Place:Litchfield, Hillsborough, New Hampshire, United States

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NameLitchfield
TypeTown
Coordinates42.833°N 71.467°W
Located inHillsborough, New Hampshire, United States
source: Getty Thesaurus of Geographic Names
source: Family History Library Catalog


the text in this section is copied from an article in Wikipedia

Litchfield is a town in Hillsborough County, New Hampshire, United States. The population was 8,271 at the 2010 census, with an estimated population in 2017 of 8,502.[1]

History

the text in this section is copied from an article in Wikipedia

Prior to European settlement, the area was populated by the Abenaki. They were skilled with fishing and were adept in agriculture as well. The New Hampshire Archaeological Society has located over 30 Native American sites along the shore of the Merrimack River in Litchfield, with artifacts several thousands of years old being uncovered.

Most of Litchfield was part of the large town known as Dunstable, which was organized in the 1600s and included land along both sides of the disputed New Hampshire-Massachusetts boundary, and out of which were carved several towns and cities in both states. The area which became Litchfield was originally known as "Naticook". In 1656, William Brenton was granted land which included much of present-day Litchfield. The name was changed to "Brenton's Farm" in 1729, after William Brenton, colonial governor of Rhode Island. The town was first incorporated into Massachusetts on July 4, 1734. The first town meeting was held on Monday, July 29, 1734, at 1 pm at the house of Aquila Underwood to choose town officers. After Brenton's death in 1749, the land was granted to another group of settlers and named "Litchfield" after George Henry Lee, Earl of Lichfield. Litchfield was incorporated into the Province of New Hampshire on June 5, 1749.[2]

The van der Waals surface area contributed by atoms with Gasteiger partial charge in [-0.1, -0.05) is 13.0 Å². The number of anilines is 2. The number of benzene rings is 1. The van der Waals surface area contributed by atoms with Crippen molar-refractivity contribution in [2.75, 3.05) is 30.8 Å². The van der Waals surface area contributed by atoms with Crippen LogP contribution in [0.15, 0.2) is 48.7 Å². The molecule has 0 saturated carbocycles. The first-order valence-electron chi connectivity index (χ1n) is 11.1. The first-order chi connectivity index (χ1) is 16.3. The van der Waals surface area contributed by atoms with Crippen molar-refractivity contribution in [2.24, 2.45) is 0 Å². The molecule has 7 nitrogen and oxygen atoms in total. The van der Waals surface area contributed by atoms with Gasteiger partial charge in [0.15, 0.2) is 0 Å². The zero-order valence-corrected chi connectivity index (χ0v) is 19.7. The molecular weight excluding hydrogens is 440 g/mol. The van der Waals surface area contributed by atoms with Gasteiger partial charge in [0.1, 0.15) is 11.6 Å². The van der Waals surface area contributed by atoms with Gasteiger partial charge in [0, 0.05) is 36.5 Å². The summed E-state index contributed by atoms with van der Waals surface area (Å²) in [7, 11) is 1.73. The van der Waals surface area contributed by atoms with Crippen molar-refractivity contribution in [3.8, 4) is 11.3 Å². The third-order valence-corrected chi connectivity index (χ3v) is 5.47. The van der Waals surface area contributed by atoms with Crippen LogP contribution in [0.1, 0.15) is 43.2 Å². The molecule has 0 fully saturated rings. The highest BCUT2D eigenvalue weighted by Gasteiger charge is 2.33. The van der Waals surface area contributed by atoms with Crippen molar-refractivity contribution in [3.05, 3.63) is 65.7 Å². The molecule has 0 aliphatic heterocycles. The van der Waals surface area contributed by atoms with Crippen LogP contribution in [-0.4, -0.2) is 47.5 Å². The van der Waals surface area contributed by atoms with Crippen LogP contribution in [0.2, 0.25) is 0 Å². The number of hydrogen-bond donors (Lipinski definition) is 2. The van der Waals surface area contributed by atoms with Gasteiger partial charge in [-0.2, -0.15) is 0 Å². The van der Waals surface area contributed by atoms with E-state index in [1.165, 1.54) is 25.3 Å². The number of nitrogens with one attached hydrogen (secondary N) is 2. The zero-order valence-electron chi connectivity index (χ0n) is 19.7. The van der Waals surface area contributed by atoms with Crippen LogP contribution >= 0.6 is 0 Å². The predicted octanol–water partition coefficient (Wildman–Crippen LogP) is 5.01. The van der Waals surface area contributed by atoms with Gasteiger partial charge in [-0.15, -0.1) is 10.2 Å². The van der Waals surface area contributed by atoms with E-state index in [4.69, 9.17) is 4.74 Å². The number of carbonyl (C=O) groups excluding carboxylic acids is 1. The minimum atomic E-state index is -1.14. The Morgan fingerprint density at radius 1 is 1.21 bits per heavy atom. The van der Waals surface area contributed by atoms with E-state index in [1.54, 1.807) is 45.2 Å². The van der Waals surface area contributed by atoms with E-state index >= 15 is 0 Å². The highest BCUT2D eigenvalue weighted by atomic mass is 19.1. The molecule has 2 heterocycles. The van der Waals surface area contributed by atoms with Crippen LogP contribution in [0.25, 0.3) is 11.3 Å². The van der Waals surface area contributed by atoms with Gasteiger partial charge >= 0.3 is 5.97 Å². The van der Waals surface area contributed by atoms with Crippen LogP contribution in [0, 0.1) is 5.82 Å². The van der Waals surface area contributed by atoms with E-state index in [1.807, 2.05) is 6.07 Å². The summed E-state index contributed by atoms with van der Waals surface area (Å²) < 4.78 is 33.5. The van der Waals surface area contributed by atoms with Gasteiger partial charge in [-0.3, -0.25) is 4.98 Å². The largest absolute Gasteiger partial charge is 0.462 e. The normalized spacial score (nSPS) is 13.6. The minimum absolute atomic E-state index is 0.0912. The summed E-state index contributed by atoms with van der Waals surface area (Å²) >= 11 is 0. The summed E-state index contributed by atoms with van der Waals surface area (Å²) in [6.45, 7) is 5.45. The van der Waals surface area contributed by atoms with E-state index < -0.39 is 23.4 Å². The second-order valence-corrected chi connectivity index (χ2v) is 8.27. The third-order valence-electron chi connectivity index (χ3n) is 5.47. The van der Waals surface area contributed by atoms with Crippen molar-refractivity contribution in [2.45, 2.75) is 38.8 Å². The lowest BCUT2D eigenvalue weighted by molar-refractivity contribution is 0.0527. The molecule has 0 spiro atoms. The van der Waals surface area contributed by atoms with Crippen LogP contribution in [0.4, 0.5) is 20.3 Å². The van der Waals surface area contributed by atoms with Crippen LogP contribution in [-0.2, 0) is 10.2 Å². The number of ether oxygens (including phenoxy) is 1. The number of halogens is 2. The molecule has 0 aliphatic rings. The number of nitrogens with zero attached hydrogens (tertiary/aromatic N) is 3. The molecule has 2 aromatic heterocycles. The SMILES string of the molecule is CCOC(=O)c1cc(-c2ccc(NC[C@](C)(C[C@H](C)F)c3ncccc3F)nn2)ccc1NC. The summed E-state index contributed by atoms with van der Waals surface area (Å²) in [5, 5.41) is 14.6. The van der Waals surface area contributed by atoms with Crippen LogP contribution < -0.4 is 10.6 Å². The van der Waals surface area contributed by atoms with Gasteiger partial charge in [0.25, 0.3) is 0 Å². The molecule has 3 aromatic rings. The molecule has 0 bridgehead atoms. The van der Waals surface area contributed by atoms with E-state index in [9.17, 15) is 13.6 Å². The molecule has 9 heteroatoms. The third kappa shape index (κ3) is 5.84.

Wiseman Claget moved to his substantial estates here shortly before the Revolution. He was involved in the temporary government serving as the only Solicitor General, the post being abolished shortly before his death in 1784.

Litchfield lacks any major population center or central village. Historically farmland, the town featured steep population growth starting in the 1970s along with the rest of southern New Hampshire as a bedroom community and exurb for Greater Boston. The original town hall was located along NH 3A in the east-central portion of the town; the current town hall lies at the town's geographic center at the intersection of Hillcrest Road and Albuquerque Avenue. There are no large commercial districts in the town, though a few small industrial parks, convenience stores, and small restaurants dot the landscape.

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